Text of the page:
Take the 2-minute tour ×
Stack Overflow is a question and answer site for professional and enthusiast programmers. It's 100% free, no registration required.

I was just trying to draw histogram using new OpenCV Python interface ( cv2 ).

Below is the code i tried:

import cv2
import numpy as np
import time

img = cv2.imread('zzz.jpg')
h = np.zeros((300,256,3))
b,g,r = cv2.split(img)
bins = np.arange(256).reshape(256,1)
color = [ (255,0,0),(0,255,0),(0,0,255) ]

for item,col in zip([b,g,r],color):
    hist_item = cv2.calcHist([item],[0],None,[256],[0,255])
    cv2.normalize(hist_item,hist_item,0,255,cv2.NORM_MINMAX)
    hist=np.int32(np.around(hist_item))
    pts = np.column_stack((bins,hist))
    cv2.polylines(h,[pts],False,col)

h=np.flipud(h)

cv2.imshow('colorhist',h)
cv2.waitKey(0)

And it works fine. Below is the resulting histogram i obtained.

enter image description here


Then i modified the code a little bit.

ie changed the sixth line in code b,g,r = cv2.split(img) to b,g,r = img[:,:,0], img[:,:,1], img[:,:,2] (because it works a little faster than cv2.split).

Now the output is something different. Below is the output.

enter image description here


I checked the values of b,g,r from both the codes. They are same.

Difference lies in the output of cv2.calcHist. Result of hist_item is different in both the cases.

Question:

How does it happen? Why the result of cv2.calcHist is different when inputs are same?

EDIT

I tried a different code. Now, a numpy version of my first code.

import cv2
import numpy as np

img = cv2.imread('zzz.jpg')
h = np.zeros((300,256,3))
b,g,r = img[:,:,0],img[:,:,1],img[:,:,2]
bins = np.arange(257)
bin = bins[0:-1]
color = [ (255,0,0),(0,255,0),(0,0,255) ]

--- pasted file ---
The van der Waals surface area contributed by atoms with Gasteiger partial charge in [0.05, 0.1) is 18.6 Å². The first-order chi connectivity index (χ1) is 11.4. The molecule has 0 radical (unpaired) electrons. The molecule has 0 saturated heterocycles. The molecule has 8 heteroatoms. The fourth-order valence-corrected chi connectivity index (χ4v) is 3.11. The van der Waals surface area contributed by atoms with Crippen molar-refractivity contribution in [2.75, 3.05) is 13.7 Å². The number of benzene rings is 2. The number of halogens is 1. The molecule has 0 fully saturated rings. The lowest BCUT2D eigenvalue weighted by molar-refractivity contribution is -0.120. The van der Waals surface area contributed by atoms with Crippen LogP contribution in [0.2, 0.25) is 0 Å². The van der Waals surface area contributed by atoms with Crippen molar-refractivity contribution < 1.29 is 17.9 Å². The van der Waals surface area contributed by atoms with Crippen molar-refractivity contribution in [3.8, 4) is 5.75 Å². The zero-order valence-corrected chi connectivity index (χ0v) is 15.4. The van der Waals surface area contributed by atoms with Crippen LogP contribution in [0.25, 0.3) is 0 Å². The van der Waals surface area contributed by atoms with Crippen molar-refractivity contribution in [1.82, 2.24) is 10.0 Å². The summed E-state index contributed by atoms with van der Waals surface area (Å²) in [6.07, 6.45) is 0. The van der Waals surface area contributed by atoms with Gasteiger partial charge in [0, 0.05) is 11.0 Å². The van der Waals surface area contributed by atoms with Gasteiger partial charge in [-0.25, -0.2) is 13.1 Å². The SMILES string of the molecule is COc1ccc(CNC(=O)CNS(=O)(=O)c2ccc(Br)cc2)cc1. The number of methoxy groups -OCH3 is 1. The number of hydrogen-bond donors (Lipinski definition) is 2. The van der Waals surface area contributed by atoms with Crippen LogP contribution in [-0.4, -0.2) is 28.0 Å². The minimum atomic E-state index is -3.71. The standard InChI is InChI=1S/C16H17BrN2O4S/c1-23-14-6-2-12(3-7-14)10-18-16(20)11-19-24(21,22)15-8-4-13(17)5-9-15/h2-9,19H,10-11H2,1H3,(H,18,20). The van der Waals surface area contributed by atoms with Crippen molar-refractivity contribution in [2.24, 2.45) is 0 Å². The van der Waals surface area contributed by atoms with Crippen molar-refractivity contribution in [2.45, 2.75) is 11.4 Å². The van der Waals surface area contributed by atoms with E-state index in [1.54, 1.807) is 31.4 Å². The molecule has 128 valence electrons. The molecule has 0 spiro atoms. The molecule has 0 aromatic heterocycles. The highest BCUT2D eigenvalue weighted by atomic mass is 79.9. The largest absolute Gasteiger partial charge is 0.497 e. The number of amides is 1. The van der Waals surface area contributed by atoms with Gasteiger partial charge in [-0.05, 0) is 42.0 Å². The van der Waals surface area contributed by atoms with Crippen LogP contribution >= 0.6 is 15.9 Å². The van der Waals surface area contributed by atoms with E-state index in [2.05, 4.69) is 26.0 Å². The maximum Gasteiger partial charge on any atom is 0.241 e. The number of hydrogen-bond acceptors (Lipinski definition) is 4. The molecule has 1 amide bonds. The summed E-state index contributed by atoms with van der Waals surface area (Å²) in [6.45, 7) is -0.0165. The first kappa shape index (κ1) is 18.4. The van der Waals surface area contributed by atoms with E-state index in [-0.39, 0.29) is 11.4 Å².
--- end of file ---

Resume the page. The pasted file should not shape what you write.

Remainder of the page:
for item,col in zip([b,g,r],color):
    N,bins = np.histogram(item,bins)
    v=N.max()
    N = np.int32(np.around((N*255)/v))
    N=N.reshape(256,1)
    pts = np.column_stack((bin,N))
    cv2.polylines(h,[pts],False,col,2)

h=np.flipud(h)

cv2.imshow('img',h)
cv2.waitKey(0)

And the output is same as first one.

enter image description here

You can get my original image here: zzz.jpg

Thank you.

share|improve this question

1 Answer 1

up vote 9 down vote accepted

You should copy the array:

b,g,r = img[:,:,0].copy(), img[:,:,1].copy(), img[:,:,2].copy()

But, since calcHist() can accept channels parameter, you need not to split your img to three array.

import cv2
import numpy as np

img = cv2.imread('zzzyj.jpg')
h = np.zeros((300,256,3))

bins = np.arange(256).reshape(256,1)
color = [ (255,0,0),(0,255,0),(0,0,255) ]

for ch, col in enumerate(color):
    hist_item = cv2.calcHist([img],[ch],None,[256],[0,255])
    cv2.normalize(hist_item,hist_item,0,255,cv2.NORM_MINMAX)
    hist=np.int32(np.around(hist_item))
    pts = np.column_stack((bins,hist))
    cv2.polylines(h,[pts],False,col)

h=np.flipud(h)

cv2.imshow('colorhist',h)
cv2.waitKey(0)
share|improve this answer
    
What is the need for copy? And what is meant by calcHist() accept channel parameter? What does it actually denote? –  Abid Rahman K Feb 22 '12 at 8:00
1  
you can call cv2.calcHist([img],[CH],None,[256],[0,255]) to calculate the histogram of channel CH of img, that is img[:, :, CH]. You need to copy the array because data in img[:, :, 0] is not continuous. –  HYRY Feb 22 '12 at 8:04
    
you mean c_contiguous? What is its significance? –  Abid Rahman K Feb 22 '12 at 8:20
    
numpy is more efficent at manipulating arrays and is used in cv2. the python split operator doesn't keep all the data together. the copy operator collects them neatly. –  Neon22 Mar 30 '12 at 1:08
    
but is it me or the image size is not 300 * 256? –  user601836 Sep 10 '12 at 14:14

Your Answer

 
discard

By posting your answer, you agree to the privacy policy and terms of service.

Not the answer you're looking for? Browse other questions tagged or ask your own question.